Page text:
What was the coolest not-made-in-China car at the Canton Motor Show? We thought you’d never ask. It’s the Peugeot RCZ, a 2+2 sport coupe. The award—officially the ““Imported Cool Car of the Year”—came Sohu.com, one of the most popular and heavily trafficked sites in the People’s Republic of China.
The RCZ was also named “Imported Sports Car of the Year” by the newspaper Southern Metropolis Daily, a major newspaper in Canton, and the Chinese edition of the magazine Top Gear called the RCZ the “Best Sports Car of the Year”
So what does it take to win such plaudits with a car you’ve probably never heard of? The Peugeot RCZ began life a concept at the 2007 Frankfurt Motor Show, and was enough of a hit that Peugeot decided to put it into production. The first cars started coming off the Magna Styer production line in Austria in the spring of 2010, only two years after the decision to build it was made.
The Peugeot RCZ began with a special edition priced at €35,500. It’s the first Peugeot model with a name without a “0” or “00” in the middle. A two-door hatchback with a tight +2 rear seat, the RCZ is only about 53 inches tall. The design borrows from a number of sources, with an overall look not unlike the old Volkswagen Karmann-Ghia with a modern edge.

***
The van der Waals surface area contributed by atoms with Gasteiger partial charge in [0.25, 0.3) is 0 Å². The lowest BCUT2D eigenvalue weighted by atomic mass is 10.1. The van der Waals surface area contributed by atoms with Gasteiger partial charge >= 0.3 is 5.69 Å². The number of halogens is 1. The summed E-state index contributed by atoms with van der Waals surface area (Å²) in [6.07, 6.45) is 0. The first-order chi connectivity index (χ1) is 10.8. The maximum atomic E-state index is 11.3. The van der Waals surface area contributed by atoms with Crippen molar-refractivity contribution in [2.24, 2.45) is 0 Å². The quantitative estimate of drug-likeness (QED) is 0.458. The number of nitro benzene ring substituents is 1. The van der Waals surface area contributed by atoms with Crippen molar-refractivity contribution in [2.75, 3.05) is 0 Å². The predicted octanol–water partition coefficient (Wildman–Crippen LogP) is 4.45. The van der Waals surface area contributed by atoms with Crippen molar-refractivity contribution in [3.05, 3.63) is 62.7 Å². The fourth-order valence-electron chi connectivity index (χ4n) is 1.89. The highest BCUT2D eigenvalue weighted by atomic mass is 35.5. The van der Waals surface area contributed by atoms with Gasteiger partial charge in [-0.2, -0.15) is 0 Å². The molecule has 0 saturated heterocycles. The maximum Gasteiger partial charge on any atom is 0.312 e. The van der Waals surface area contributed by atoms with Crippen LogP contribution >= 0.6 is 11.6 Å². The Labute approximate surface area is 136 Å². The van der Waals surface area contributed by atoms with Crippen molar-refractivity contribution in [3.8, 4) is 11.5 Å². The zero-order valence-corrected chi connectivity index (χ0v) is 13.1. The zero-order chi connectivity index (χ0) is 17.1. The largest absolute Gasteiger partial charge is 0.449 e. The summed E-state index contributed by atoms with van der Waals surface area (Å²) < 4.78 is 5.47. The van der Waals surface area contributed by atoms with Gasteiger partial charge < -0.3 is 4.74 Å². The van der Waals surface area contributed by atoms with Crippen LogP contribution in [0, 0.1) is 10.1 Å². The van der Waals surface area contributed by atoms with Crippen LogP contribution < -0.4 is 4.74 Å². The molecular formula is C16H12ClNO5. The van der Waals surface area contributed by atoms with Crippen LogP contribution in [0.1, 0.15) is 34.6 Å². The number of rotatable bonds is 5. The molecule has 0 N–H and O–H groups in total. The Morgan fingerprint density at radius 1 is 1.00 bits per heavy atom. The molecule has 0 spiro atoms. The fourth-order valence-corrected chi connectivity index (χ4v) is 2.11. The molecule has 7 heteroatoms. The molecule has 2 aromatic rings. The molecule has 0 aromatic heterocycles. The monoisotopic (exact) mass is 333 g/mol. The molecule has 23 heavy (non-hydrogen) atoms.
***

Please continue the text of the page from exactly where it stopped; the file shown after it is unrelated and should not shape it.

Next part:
The roof has a double-bubble contour, unusual for a 2+2 and not even particularly common for a two-seater. The rear deck of the Peugeot RCZ is capped with a two-stage active rear spoiler.
Three engines are offered, a 1.6-liter gas, a 2.0 diesel and a turbo 2.0-liter gas engine, the latter rated at 200 hp. With that engine, Peugeot cites a 0-62 mph (0-100 km/h) acceleration time of 7.6 seconds for the RCZ and a fuel economy rating of 43.3 mpg.
In its first year, Peugeot sold 30,000 of the 2+2, celebrating with an “Asphalt” limited edition model, finished in matte gray. Peugeot is limiting the Asphalt to 800 cars, expecting to sell more than 20,000 of the Peugeot RCZ in 2011.
Your chance of being Canton cool here in the U.S., however, is somewhere between zero and zilch. Peugeot threw in the towel in America in August, 1991, having sold only 2,223 cars in the first three months of the year. Poor quality and a 151 store nationwide dealership network doomed the French automaker in the U.S. Unlike Fiat, however, there’s no push for Peugeot to return to North America. It’s infinitely more likely to see a Peugeot RCZ in China than in the U.S. Sorry, no cool for you.